Bibliographic records on the secondary source holdings in the Periodicals and Publications Collection at the Walter P. Reuther Library are now available on-line. The collection includes pamphlets, newsletters, newspapers, journals, union convention proceedings, and reports, and will include both print and microfilm materials. For the first time in the Reuther’s history, researchers will have online access to an extensive list of titles from labor unions, urban organizations, and political reform groups. To access the publications content begin to browse by clicking the link provided above or by performing a search. Please note that advanced searches may be used to filter results.

Reading Room

Reading Room — Hours of Operation:

Monday – Friday 10:00am–4:00pm
CLOSED Saturday & Sunday
To schedule a research appointment, contact Kristen Chinery

Please contact Kristen Chinery kristen.chinery@wayne.edu to begin planning your visit, ask reference questions, and schedule a research appointment. Audiovisual collections are available to the public by appointment only.

Requests to pull boxes in advance of your visit must be submitted at least 2 business days prior to your arrival. Up to 6 boxes may be requested in advance.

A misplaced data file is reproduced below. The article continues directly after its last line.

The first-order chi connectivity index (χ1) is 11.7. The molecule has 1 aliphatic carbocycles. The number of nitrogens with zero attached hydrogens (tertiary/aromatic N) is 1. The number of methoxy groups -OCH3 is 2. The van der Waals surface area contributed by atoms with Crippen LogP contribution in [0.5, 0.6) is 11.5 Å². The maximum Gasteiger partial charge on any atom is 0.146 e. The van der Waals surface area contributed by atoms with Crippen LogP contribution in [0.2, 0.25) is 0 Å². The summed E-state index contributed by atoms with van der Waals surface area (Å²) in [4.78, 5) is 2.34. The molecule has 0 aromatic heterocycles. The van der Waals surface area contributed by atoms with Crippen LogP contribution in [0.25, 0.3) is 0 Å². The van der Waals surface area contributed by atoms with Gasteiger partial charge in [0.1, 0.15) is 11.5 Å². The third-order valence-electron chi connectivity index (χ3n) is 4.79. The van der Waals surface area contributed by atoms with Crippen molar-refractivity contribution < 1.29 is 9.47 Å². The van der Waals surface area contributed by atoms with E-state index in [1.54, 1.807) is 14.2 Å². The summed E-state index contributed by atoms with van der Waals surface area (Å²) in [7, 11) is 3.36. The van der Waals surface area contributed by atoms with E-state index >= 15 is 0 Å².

To order document scans, please complete the form found at this link here.


  1. A driver's license or other photo identification and a signed researcher form (document below) are required for access to collections.
  2. Items such as a briefcase, portfolio, notebook, coat, computer case, purse, backpack, etc. must be stored in a locker outside the Reading Room.
  3. Pencil, computer, or audio recording devices may be used for taking notes. Pens and scanners of any type are prohibited.
  4. All materials are to be used only in the Reading Room.
  5. To request materials, please fill out a call slip, complete with accession number, and give it to the archivist on duty.
  6. Use only one box at a time. Remove only one folder from a box at a time. Use “Out Cards” (available at the archivist’s desk) to mark the folder’s place within the box.
  7. Do not fold, write on, or otherwise damage the papers. Please turn pages carefully.